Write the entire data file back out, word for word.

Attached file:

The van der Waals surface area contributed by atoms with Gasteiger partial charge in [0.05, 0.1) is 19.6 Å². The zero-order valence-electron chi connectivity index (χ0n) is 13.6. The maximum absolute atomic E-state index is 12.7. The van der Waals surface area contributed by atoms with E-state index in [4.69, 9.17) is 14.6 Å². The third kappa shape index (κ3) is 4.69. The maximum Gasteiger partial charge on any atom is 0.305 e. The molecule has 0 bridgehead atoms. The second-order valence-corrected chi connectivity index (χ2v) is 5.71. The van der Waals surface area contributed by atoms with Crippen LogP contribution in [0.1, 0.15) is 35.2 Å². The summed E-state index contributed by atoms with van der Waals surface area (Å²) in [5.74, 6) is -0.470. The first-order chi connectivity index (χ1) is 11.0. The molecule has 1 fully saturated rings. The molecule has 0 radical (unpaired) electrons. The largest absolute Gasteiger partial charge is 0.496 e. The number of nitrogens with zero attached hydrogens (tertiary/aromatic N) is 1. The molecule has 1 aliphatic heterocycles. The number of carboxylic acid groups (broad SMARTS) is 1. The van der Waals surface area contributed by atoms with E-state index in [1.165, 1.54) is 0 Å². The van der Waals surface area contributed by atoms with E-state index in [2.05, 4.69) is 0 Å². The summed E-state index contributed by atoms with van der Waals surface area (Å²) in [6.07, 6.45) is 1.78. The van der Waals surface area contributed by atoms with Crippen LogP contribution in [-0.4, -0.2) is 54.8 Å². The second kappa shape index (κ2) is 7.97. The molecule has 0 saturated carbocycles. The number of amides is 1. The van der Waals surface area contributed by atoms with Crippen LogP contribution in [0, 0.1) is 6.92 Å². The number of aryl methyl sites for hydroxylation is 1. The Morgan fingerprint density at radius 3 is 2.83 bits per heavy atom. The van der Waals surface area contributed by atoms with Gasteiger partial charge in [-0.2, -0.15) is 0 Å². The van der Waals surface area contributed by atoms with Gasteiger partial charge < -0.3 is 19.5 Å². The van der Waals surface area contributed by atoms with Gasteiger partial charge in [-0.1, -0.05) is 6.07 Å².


The van der Waals surface area contributed by atoms with Gasteiger partial charge in [0.05, 0.1) is 19.6 Å². The zero-order valence-electron chi connectivity index (χ0n) is 13.6. The maximum absolute atomic E-state index is 12.7. The van der Waals surface area contributed by atoms with E-state index in [4.69, 9.17) is 14.6 Å². The third kappa shape index (κ3) is 4.69. The maximum Gasteiger partial charge on any atom is 0.305 e. The molecule has 0 bridgehead atoms. The second-order valence-corrected chi connectivity index (χ2v) is 5.71. The van der Waals surface area contributed by atoms with Crippen LogP contribution in [0.1, 0.15) is 35.2 Å². The summed E-state index contributed by atoms with van der Waals surface area (Å²) in [5.74, 6) is -0.470. The first-order chi connectivity index (χ1) is 11.0. The molecule has 1 fully saturated rings. The molecule has 0 radical (unpaired) electrons. The largest absolute Gasteiger partial charge is 0.496 e. The number of nitrogens with zero attached hydrogens (tertiary/aromatic N) is 1. The molecule has 1 aliphatic heterocycles. The number of carboxylic acid groups (broad SMARTS) is 1. The van der Waals surface area contributed by atoms with E-state index in [1.165, 1.54) is 0 Å². The van der Waals surface area contributed by atoms with E-state index in [2.05, 4.69) is 0 Å². The summed E-state index contributed by atoms with van der Waals surface area (Å²) in [6.07, 6.45) is 1.78. The van der Waals surface area contributed by atoms with Crippen LogP contribution in [-0.4, -0.2) is 54.8 Å². The second kappa shape index (κ2) is 7.97. The molecule has 0 saturated carbocycles. The number of amides is 1. The van der Waals surface area contributed by atoms with Crippen LogP contribution in [0, 0.1) is 6.92 Å². The number of aryl methyl sites for hydroxylation is 1. The Morgan fingerprint density at radius 3 is 2.83 bits per heavy atom. The van der Waals surface area contributed by atoms with Gasteiger partial charge in [-0.2, -0.15) is 0 Å². The van der Waals surface area contributed by atoms with Gasteiger partial charge < -0.3 is 19.5 Å². The van der Waals surface area contributed by atoms with Gasteiger partial charge in [-0.1, -0.05) is 6.07 Å².